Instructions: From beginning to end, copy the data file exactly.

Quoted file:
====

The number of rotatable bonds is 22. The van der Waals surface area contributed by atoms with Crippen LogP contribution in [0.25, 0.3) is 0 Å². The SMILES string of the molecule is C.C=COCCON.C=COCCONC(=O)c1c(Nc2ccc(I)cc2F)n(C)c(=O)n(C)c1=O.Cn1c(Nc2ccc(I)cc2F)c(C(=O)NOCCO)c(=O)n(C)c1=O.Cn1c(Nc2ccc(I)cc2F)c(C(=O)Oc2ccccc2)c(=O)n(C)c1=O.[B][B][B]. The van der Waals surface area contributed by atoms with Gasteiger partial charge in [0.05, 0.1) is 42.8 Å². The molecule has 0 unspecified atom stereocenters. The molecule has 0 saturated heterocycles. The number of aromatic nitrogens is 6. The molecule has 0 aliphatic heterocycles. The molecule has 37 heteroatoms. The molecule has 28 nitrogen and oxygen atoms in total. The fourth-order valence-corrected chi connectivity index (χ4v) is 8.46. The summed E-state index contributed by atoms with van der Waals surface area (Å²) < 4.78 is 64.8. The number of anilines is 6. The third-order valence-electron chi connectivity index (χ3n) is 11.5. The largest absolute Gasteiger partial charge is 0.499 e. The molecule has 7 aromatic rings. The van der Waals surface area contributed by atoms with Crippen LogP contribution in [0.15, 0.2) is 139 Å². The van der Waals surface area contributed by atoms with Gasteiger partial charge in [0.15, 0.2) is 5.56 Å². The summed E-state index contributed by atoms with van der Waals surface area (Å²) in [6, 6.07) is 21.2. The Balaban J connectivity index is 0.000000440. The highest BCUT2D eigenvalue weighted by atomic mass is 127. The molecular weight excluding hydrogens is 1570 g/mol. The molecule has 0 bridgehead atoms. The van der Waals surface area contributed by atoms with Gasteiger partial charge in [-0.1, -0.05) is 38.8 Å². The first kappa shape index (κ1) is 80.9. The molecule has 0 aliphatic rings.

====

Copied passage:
The number of rotatable bonds is 22. The van der Waals surface area contributed by atoms with Crippen LogP contribution in [0.25, 0.3) is 0 Å². The SMILES string of the molecule is C.C=COCCON.C=COCCONC(=O)c1c(Nc2ccc(I)cc2F)n(C)c(=O)n(C)c1=O.Cn1c(Nc2ccc(I)cc2F)c(C(=O)NOCCO)c(=O)n(C)c1=O.Cn1c(Nc2ccc(I)cc2F)c(C(=O)Oc2ccccc2)c(=O)n(C)c1=O.[B][B][B]. The van der Waals surface area contributed by atoms with Gasteiger partial charge in [0.05, 0.1) is 42.8 Å². The molecule has 0 unspecified atom stereocenters. The molecule has 0 saturated heterocycles. The number of aromatic nitrogens is 6. The molecule has 0 aliphatic heterocycles. The molecule has 37 heteroatoms. The molecule has 28 nitrogen and oxygen atoms in total. The fourth-order valence-corrected chi connectivity index (χ4v) is 8.46. The summed E-state index contributed by atoms with van der Waals surface area (Å²) < 4.78 is 64.8. The number of anilines is 6. The third-order valence-electron chi connectivity index (χ3n) is 11.5. The largest absolute Gasteiger partial charge is 0.499 e. The molecule has 7 aromatic rings. The van der Waals surface area contributed by atoms with Crippen LogP contribution in [0.15, 0.2) is 139 Å². The van der Waals surface area contributed by atoms with Gasteiger partial charge in [0.15, 0.2) is 5.56 Å². The summed E-state index contributed by atoms with van der Waals surface area (Å²) in [6, 6.07) is 21.2. The Balaban J connectivity index is 0.000000440. The highest BCUT2D eigenvalue weighted by atomic mass is 127. The molecular weight excluding hydrogens is 1570 g/mol. The molecule has 0 bridgehead atoms. The van der Waals surface area contributed by atoms with Gasteiger partial charge in [-0.1, -0.05) is 38.8 Å². The first kappa shape index (κ1) is 80.9. The molecule has 0 aliphatic rings.